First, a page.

Child Poverty and Growing Inequality – Unjust and Unsustainable

Vancouver Sun
By Adrienne Montani, Provincial Coordinator for First Call: BC Child and Youth Advocacy Coalition

BC has had the dubious distinction of having the worst child poverty rate in the country for eight years in a row and has exceeded the national average for eleven years – through boom and bust economic cycles. The most recent statistics put BC’s rate at 12 percent (2009 after-tax measure, while the national rate was 9.5 percent). That’s 100,000 BC children.

During the same decade, income inequality in BC has increased significantly. In 2009, the bottom half of BC families with children received less than one quarter of the total income pie. Meanwhile, the richest 10 percent of families walked away with more than 27 percent of the pie. In fact, over the last 20 years, the average annual income of that top 10 percent group increased by $89,000. But the average annual income of the entire bottom 50 percent of families only went up $539, and some groups in this half actually saw their income drop by thousands of dollars.

Whether you are in the top or the bottom half of the income pie, you would do well to pay attention to these statistics. Together, high child poverty rates and growing inequality are unsustainable and unjust.

They are unsustainable because poverty threatens children’s health and development and increases social costs, and because the widening rich-poor gap is undermining our social fabric and productivity. Poverty and inequality are already costing us a lot through the social ills they create – everything from higher rates of violence and incarceration to increased incidence of mental illness and addictions. We are already paying for higher, and totally preventable, rates of chronic illness directly linked to these trends.

They are unjust because poverty disproportionately affects children in female-led lone parent families, children of immigrants and of Aboriginal identity, children in racialized families and those with a disability. These groups’ over-representation in poverty statistics is evidence of systemic problems in the labour market and in our taxation and social policy regimes.

They are also unjust because families at the lower end of the income scale are working harder than ever, more hours and often multiple jobs, but they are still living in poverty. Forty-eight percent of BC’s poor children have one or more parents working full-time, full-year.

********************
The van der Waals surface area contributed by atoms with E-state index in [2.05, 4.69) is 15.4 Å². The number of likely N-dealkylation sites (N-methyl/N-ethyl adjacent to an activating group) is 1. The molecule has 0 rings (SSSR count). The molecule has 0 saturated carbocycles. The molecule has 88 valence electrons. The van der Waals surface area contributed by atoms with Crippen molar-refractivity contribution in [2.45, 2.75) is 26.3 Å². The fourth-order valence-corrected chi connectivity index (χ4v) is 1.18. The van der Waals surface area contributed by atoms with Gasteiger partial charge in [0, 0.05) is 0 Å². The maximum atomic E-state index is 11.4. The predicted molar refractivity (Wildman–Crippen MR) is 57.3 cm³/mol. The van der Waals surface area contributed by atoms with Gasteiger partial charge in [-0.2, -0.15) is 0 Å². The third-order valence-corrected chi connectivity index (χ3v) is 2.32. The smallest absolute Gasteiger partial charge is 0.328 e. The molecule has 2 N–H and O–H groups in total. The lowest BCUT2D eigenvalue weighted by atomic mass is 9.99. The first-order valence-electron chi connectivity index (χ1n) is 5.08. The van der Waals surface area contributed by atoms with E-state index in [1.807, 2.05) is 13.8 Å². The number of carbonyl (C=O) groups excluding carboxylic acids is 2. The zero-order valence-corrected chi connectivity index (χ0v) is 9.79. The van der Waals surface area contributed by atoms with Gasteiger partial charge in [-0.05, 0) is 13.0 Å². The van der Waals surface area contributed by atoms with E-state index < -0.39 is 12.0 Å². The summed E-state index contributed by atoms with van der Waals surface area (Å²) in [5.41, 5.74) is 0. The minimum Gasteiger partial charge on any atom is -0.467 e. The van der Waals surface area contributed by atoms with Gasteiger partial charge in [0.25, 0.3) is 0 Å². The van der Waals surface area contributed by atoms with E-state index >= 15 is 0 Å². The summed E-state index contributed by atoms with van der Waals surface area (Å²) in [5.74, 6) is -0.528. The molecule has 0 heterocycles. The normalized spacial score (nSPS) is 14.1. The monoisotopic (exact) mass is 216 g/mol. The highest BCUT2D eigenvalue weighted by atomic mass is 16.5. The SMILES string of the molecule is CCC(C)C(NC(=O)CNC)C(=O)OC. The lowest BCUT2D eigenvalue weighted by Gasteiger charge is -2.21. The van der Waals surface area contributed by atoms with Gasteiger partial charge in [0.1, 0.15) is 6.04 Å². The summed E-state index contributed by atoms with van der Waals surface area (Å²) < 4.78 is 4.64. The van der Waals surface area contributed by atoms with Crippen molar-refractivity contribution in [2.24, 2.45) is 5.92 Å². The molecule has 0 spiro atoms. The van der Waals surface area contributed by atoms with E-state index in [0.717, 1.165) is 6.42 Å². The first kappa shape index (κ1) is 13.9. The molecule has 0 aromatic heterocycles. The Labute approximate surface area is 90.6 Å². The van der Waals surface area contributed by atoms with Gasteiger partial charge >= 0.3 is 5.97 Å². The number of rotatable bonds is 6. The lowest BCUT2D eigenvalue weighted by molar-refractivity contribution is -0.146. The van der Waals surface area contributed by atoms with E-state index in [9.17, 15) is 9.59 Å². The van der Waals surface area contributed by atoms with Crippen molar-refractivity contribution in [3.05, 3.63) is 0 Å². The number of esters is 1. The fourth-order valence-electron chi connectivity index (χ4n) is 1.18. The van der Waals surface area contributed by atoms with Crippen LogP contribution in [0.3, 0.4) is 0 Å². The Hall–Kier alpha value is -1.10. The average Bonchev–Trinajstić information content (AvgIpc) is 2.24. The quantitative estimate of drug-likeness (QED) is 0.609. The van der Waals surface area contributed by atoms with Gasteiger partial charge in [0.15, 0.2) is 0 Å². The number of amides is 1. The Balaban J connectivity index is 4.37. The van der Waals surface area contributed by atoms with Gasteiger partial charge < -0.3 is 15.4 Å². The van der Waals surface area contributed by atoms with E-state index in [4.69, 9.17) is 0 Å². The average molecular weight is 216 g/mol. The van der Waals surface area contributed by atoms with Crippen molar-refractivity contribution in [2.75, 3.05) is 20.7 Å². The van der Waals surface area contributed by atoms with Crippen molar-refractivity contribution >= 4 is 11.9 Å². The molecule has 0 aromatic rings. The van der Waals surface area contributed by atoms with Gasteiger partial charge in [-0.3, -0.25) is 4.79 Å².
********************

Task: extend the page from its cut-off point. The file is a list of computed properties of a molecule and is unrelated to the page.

These destructive trends are largely preventable, yet we have failed to act.

Recognizing the seriousness of the negative consequences of poverty and the strong public support for taking action, seven provinces and three territories have, or are developing, comprehensive poverty reduction strategies. With Alberta’s new premier promising to do the same, BC is close to being the last province to step up to the plate. The federal Conservative government has also failed to act on the unanimous 2009 House of Commons resolution to “develop an immediate plan to end poverty for all inCanada.”

Generous responses to the plea from an inner city Vancouver teacher on behalf of her impoverished students and the usual end-of-year focus on food bank donations show us that people want to do something about poverty. But adopt-a-school programs, seasonal donations, and other forms of charity, while laudable, are not the answer.

What poor children and their families really need is to have their rights to living wage jobs and stronger, family-supportive social policies recognized and acted on. Public and private sector employers can show leadership by ensuring their lowest paid regular and contract employees are paid wage rates that allow them to meet their basic needs, properly support their children and avoid chronic financial stress.

Thousands of children would be lifted out of poverty if the Canadian Child Tax Benefit was increased and indexed against inflation. An increase in welfare rates to make them match actual food and sheltercosts would reduce the depth of poverty for some of the poorest among us.

Affordable quality child care, lower post-secondary tuition fees and an increased supply of affordable housing options are just some of the public investments we should be making to build stronger and healthier families and communities.

In the annual BC Campaign 2000 child poverty report card, published today, we call for a number of public policy initiatives. Chief among them is the adoption of a poverty reduction plan for BC with targets and timelines we can hold government and ourselves accountable to. Twenty years ago when we signed the UN Convention on the Rights of the Child, we promised to make things better for all children. It’s time to deliver.